Argentina vs. vultures: U.S. Court to hear on April 21
For the first time it has accepted having the parties give their arguments. It’s a parallel case to the underlying one.
Thursday, February 13, 2014
by: Carlos Burgueño
The strategy of the government of gaining time and extending to the maximum the definition of the lawsuit against the vulture funds in the United States seems to be giving the government results. The U.S. Supreme Court yesterday accepted listening to the parties to then issue a ruling about if it will consider taking the case or not; and it set a date of April 21 for a public hearing among the parties. That day, the attorneys representing Argentina will be able to put forth the position of the country before the case at the heart of the “trial of the century”, according to the Financial Times. The Court will then take at least two months to decide if the conflict has the necessary importance to enter into the very limited list of cases that the U.S. highest court takes up. The haring is linked in reality to a filing from Paul Singer’s vulture fund, Elliott, about the petition to be able to attach funds from Argentina deposited in banks located in the United States and in the New York branch of Banco Nacion. However, the Supreme Court itself sent a clarification to the lawyers at Cleary Gottlieb Steen & Hamilton (CGSH) that in the oral arguments it will be permitted to touch on the underlying case and argue the position of the country before the complaint from Elliott, Olifant, Blue Angel and 20 other vulture funds and holdouts. Court sources had also let it be known that it could be the last chance for the country to make its arguments, before the final decision by the court to take the case or not.
Inside the Debt Renegotiation Unit that former Economy minister Hernan Lorenzino runs, and which is coordinating Argentina’s position before the American high court, it is believe that this hearing, together with the filing on Monday, February 17, will be the last two chances to convince the tribunal about the need to take the case and issue a ruling. If this doesn’t happen, equally the fact of the existence of the hearing of April 21 will give the government precious time for at least until June to be able to start an eventual and serious negotiation with, at least, some of the vulture funds. At that height, also, according to the schedule of Axel Kicillof’s Economy Ministry, the conversations between the country and the Paris Club and Repsol will already be closed or at the point of being decided in favor.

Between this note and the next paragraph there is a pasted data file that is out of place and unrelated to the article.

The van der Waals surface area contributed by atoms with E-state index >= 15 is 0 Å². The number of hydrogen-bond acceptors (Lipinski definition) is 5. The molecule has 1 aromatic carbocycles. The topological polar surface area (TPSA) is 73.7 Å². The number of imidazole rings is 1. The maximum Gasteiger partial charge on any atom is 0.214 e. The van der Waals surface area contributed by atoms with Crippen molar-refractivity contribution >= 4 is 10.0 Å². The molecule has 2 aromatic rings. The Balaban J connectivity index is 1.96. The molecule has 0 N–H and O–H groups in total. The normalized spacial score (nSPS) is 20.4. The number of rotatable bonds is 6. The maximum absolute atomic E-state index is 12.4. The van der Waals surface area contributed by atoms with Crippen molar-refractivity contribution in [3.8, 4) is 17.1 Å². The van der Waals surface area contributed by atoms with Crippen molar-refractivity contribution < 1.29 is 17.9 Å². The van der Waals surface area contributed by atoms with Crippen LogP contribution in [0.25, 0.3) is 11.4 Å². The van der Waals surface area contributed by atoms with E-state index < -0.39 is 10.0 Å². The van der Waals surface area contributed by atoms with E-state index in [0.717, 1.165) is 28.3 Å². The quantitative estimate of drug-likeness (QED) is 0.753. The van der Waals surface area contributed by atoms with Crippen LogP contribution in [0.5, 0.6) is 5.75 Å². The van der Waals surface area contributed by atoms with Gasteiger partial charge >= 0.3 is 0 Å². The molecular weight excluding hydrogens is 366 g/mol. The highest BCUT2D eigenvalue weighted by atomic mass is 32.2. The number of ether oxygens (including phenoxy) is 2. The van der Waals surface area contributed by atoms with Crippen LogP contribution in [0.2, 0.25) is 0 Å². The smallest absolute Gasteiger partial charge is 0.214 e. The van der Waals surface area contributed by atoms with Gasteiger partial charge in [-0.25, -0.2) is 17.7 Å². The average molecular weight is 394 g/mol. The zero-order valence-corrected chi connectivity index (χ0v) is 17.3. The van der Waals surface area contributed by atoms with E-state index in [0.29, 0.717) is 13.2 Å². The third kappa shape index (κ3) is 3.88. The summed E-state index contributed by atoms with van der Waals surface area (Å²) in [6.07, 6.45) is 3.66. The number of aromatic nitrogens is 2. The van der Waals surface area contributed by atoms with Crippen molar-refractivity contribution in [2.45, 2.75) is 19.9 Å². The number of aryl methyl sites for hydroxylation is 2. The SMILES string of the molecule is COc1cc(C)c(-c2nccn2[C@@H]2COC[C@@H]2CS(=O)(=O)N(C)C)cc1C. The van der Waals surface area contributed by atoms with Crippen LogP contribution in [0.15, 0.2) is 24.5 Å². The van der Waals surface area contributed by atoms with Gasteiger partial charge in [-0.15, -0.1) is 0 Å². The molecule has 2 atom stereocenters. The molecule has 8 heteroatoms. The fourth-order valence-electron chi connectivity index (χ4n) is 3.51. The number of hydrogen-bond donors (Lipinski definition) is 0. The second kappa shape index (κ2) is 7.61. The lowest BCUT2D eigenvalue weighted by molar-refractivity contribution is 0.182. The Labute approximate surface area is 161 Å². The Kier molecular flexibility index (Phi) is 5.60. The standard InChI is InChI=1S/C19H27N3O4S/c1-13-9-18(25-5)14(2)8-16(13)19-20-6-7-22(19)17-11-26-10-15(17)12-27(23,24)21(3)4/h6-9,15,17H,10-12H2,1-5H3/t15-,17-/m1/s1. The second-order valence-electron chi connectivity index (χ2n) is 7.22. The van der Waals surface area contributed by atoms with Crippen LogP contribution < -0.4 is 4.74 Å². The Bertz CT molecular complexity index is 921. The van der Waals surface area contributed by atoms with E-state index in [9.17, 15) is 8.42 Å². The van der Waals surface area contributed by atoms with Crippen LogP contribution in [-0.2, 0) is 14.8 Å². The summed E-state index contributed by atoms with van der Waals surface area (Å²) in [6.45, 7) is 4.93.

From CGSH yesterday they were assuring that the hearing on the 21st was possible due to the change in strategy in facing the Supreme Court, by hiring ex-solicitor general Paul Clement, named by George Bush and serving until 2005. Consequently, from the Republican Party, but acquainted with many justices on the highest court, he began to study the case in November an put himself in contact with two of the Court’s justices, John Roberts and Samuel Alito. He worked directly with both, who are of Republican background, in his days as Solicitor General. Clement’s strategy is to now put before the Court the consequences upon the whole financial system of upholding the lower court rulings of Judge Thomas Griesa and the appeals court in favor of the vulture funds, where Argentina is ordered to pay the US$1.33 billion in cash that Elliott and the rest demand. The Republican will try also to have Roberts and Alito listen to the current U.S. Solicitor General, his successor, named by President Barack Obama, Donald Verrilli, who already filed a brief before the Court supporting the position against the vulture funds and asking that the high court take the case. Argentina, CGSH and Clement know that it’s very difficult for the Court to turn back terminal and unanimous rulings, especially from the Court of Appeals in New York. However, the idea now is to buy time and that the decisions take at the most beyond June.
Meanwhile, the parallel strategy, also difficult, will accelerate. The negotiation between private parties to pay the litigating vulture funds indirectly with public money, but through third parties. The idea is to turn to the two friendly vulture funds throughout this process: Gramercy and Fintech. These, especially the first, will offer to buy Paul Singer’s debt in default in cash and at a reasonable price, with money that the bondholders who entered the swap will themselves contribute. It would be a repetition of the agreement that Gramercy closed with Hernan Lorenzino also in October 2013 over the lawsuits that the ex-vulture fund had bought from various American companies that had won against Argentina in the World Bank tribunal, ICSID. For now, for Singer, the Argentine proposal is “bizarre.” In reality, the owner of the Elliott fund is waiting for the Court to rule in his favor, to then begin, at that moment of maximum strength, the final negotiation with the country.